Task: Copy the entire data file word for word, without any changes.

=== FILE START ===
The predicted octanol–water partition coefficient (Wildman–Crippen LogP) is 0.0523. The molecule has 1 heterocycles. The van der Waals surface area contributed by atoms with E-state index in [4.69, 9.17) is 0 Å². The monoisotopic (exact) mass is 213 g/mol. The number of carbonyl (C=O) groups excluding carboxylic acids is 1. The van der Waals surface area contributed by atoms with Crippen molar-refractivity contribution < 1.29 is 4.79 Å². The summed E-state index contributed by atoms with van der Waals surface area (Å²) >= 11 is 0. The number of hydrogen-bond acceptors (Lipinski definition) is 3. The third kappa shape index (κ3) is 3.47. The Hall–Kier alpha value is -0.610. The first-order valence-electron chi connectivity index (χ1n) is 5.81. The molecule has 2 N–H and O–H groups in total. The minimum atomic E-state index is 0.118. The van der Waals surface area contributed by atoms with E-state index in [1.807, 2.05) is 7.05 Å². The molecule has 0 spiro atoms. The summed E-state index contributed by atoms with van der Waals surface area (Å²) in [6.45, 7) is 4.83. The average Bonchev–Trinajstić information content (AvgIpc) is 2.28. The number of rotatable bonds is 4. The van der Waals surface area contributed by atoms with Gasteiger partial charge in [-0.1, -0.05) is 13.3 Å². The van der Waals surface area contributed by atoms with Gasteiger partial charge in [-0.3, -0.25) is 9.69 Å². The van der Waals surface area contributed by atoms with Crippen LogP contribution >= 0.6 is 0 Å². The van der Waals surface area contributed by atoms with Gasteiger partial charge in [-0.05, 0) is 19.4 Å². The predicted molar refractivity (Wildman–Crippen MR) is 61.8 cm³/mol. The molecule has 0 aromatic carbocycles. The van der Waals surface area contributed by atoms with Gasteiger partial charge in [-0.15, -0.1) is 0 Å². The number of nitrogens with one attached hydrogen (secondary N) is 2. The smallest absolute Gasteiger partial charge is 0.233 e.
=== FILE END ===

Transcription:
The predicted octanol–water partition coefficient (Wildman–Crippen LogP) is 0.0523. The molecule has 1 heterocycles. The van der Waals surface area contributed by atoms with E-state index in [4.69, 9.17) is 0 Å². The monoisotopic (exact) mass is 213 g/mol. The number of carbonyl (C=O) groups excluding carboxylic acids is 1. The van der Waals surface area contributed by atoms with Crippen molar-refractivity contribution < 1.29 is 4.79 Å². The summed E-state index contributed by atoms with van der Waals surface area (Å²) >= 11 is 0. The number of hydrogen-bond acceptors (Lipinski definition) is 3. The third kappa shape index (κ3) is 3.47. The Hall–Kier alpha value is -0.610. The first-order valence-electron chi connectivity index (χ1n) is 5.81. The molecule has 2 N–H and O–H groups in total. The minimum atomic E-state index is 0.118. The van der Waals surface area contributed by atoms with E-state index in [1.807, 2.05) is 7.05 Å². The molecule has 0 spiro atoms. The summed E-state index contributed by atoms with van der Waals surface area (Å²) in [6.45, 7) is 4.83. The average Bonchev–Trinajstić information content (AvgIpc) is 2.28. The number of rotatable bonds is 4. The van der Waals surface area contributed by atoms with Gasteiger partial charge in [-0.1, -0.05) is 13.3 Å². The van der Waals surface area contributed by atoms with Gasteiger partial charge in [-0.3, -0.25) is 9.69 Å². The van der Waals surface area contributed by atoms with Crippen LogP contribution >= 0.6 is 0 Å². The van der Waals surface area contributed by atoms with Gasteiger partial charge in [-0.05, 0) is 19.4 Å². The predicted molar refractivity (Wildman–Crippen MR) is 61.8 cm³/mol. The molecule has 0 aromatic carbocycles. The van der Waals surface area contributed by atoms with Gasteiger partial charge in [-0.15, -0.1) is 0 Å². The number of nitrogens with one attached hydrogen (secondary N) is 2. The smallest absolute Gasteiger partial charge is 0.233 e.